Manjot Singh: Movies tend to typecast Sardars as the funny guy
Winning acclaim for his Dream Girl act, Manjot Singh rues the industry's practice to stereotype turban-sporting actors
Ayushmann [Khurrana] is the reason I said yes to the film," says Manjot Singh, who is seen as the protagonist's friend in Dream Girl. Such is his faith in Khurrana's choice of scripts that he agreed to be part of the Raaj Shaandilyaa-directed comedy even before the narration. "When I heard the synopsis, I was game. I don't believe in reading the script beforehand as the ones working on it are experts. I decide on projects basis the people I will be working with."
A still from Dream Girl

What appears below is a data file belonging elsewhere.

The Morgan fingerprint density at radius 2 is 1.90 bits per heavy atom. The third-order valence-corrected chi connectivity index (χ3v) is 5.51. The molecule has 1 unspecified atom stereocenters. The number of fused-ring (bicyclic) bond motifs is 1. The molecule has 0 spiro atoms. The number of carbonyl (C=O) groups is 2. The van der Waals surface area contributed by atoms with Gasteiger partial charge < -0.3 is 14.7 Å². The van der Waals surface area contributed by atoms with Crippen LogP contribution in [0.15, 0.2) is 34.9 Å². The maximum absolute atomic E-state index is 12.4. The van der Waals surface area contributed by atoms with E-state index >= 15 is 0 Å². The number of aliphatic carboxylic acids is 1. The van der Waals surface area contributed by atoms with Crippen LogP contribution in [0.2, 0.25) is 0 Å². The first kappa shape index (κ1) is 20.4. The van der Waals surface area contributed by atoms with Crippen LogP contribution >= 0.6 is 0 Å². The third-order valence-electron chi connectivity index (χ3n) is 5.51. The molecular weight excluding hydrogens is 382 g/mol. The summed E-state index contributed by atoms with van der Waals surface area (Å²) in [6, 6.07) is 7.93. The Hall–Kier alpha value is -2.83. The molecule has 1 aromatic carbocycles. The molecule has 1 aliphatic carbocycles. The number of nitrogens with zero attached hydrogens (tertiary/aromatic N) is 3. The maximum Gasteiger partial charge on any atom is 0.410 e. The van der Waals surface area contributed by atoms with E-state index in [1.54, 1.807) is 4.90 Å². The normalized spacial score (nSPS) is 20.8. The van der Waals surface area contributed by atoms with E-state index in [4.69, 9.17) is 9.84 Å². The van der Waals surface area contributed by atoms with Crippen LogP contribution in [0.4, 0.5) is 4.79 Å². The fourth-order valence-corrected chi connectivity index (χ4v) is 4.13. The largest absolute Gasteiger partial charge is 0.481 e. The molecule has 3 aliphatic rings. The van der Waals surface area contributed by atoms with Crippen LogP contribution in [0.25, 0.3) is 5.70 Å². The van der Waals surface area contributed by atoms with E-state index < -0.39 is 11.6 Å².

It was in 2008 that Singh burst on the scene with immense promise — the actor had bagged several awards for his role in the black comedy, Oye Lucky Lucky Oye (2008). A decade and a string of films later, the actor admits that his career has not shaped up the way he had envisioned it. He points out that the industry's tendency to pigeon-hole a turban-sporting actor as a comic sidekick leaves him with little room to explore different characters. "People perceive Sardars as character actors. What pinches me is that makers will approach me only for a comic role; they are not open to the idea of offering me a serious role. It hurts me that movies typecast Sardars as the funny guy. They think we can only make people laugh. I hope [filmmakers] make an attempt to break this stereotype. I am keen to portray roles that offer more than comic relief."
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